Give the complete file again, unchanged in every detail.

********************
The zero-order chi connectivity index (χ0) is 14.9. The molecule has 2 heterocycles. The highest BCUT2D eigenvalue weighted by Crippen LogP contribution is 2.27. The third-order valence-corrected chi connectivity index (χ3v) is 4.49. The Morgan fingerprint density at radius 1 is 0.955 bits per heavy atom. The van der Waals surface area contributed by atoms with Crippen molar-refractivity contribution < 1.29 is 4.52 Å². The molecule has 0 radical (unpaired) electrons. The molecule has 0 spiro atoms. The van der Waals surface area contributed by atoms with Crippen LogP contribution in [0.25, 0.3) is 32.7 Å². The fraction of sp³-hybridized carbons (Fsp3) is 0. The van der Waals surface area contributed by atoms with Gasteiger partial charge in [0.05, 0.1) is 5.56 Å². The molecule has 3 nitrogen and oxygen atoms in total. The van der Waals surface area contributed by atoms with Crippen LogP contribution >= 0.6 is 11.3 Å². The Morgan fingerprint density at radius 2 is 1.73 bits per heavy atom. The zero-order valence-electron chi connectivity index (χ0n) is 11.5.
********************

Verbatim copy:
The zero-order chi connectivity index (χ0) is 14.9. The molecule has 2 heterocycles. The highest BCUT2D eigenvalue weighted by Crippen LogP contribution is 2.27. The third-order valence-corrected chi connectivity index (χ3v) is 4.49. The Morgan fingerprint density at radius 1 is 0.955 bits per heavy atom. The van der Waals surface area contributed by atoms with Crippen molar-refractivity contribution < 1.29 is 4.52 Å². The molecule has 0 radical (unpaired) electrons. The molecule has 0 spiro atoms. The van der Waals surface area contributed by atoms with Crippen LogP contribution in [0.25, 0.3) is 32.7 Å². The fraction of sp³-hybridized carbons (Fsp3) is 0. The van der Waals surface area contributed by atoms with Gasteiger partial charge in [0.05, 0.1) is 5.56 Å². The molecule has 3 nitrogen and oxygen atoms in total. The van der Waals surface area contributed by atoms with Crippen LogP contribution >= 0.6 is 11.3 Å². The Morgan fingerprint density at radius 2 is 1.73 bits per heavy atom. The zero-order valence-electron chi connectivity index (χ0n) is 11.5.